Should I use GParted from a LiveCD to format my unallocated area for ext4 BEFORE I try the installation routine, or will the install routine do that? I expect I'll have to do something with GParted first, since the unallocated region is NOT formatted at all.

    And, yes, BTW, I'm making a lot of backups and screenshots.

    @ Paqman,

    So just exactly how would I go about running the install routine to accomplish keeping the config files separate as you suggest.

    If you guys havn't figured it out yet, I can use a step-by-step guide, like:

    1. Run GParted to <blah, blah, blah>.

    2. Burn the 12.04 CD from the ISO you download from here: _ _ _ _

    3. Run the 12.04 installation routine by selecting <this> and <this> etc.

    4. Modify the fstab files in both versions to reflect <blah, blah, blah>. (I have no idea if this is necessary . . . just using it as an example.)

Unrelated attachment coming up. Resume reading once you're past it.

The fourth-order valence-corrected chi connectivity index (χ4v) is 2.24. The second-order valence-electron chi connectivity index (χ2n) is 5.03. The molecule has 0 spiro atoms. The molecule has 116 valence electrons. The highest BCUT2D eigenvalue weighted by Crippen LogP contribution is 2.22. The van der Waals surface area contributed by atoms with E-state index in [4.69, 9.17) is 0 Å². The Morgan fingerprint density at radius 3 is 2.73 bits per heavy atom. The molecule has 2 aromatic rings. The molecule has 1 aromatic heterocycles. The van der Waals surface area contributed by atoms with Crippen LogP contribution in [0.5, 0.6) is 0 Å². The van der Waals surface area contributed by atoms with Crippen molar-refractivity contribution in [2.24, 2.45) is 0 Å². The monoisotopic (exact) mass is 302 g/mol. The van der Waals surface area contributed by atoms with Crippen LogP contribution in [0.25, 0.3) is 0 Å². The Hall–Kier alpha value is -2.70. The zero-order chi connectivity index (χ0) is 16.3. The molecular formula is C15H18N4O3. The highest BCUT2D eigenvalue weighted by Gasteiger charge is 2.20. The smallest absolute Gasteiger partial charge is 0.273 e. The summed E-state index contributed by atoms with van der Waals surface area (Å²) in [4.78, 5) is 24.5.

5. Boot

    6. Follow kansasnoobs instructions for installing the gnome-classic like DE.

    Now I know that's asking a lot, so if you all choose not to do that, I know I'll muddle through it anyway. But if any of you can at least point out those things that would definitely bork my efforts, I sure would appreciate it. I'm going to have to go through this minefield myself, so if anyone can point out where the mines might be . . . that would be kewl. The more specific the help the better.

    Anyway, TIA and thanks already for the help you've given so far.

    BTW, here's my current partitioning:
    Attached Images Attached Images
    Last edited by BobJam; July 15th, 2012 at 07:44 AM. Reason: Formatting
    BJ

  4. #14
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    Ubuntu 13.04 Raring Ringtail

    Re: Update headache

    Quote Originally Posted by BobJam View Post
    If you guys havn't figured it out yet, I can use a step-by-step guide, like: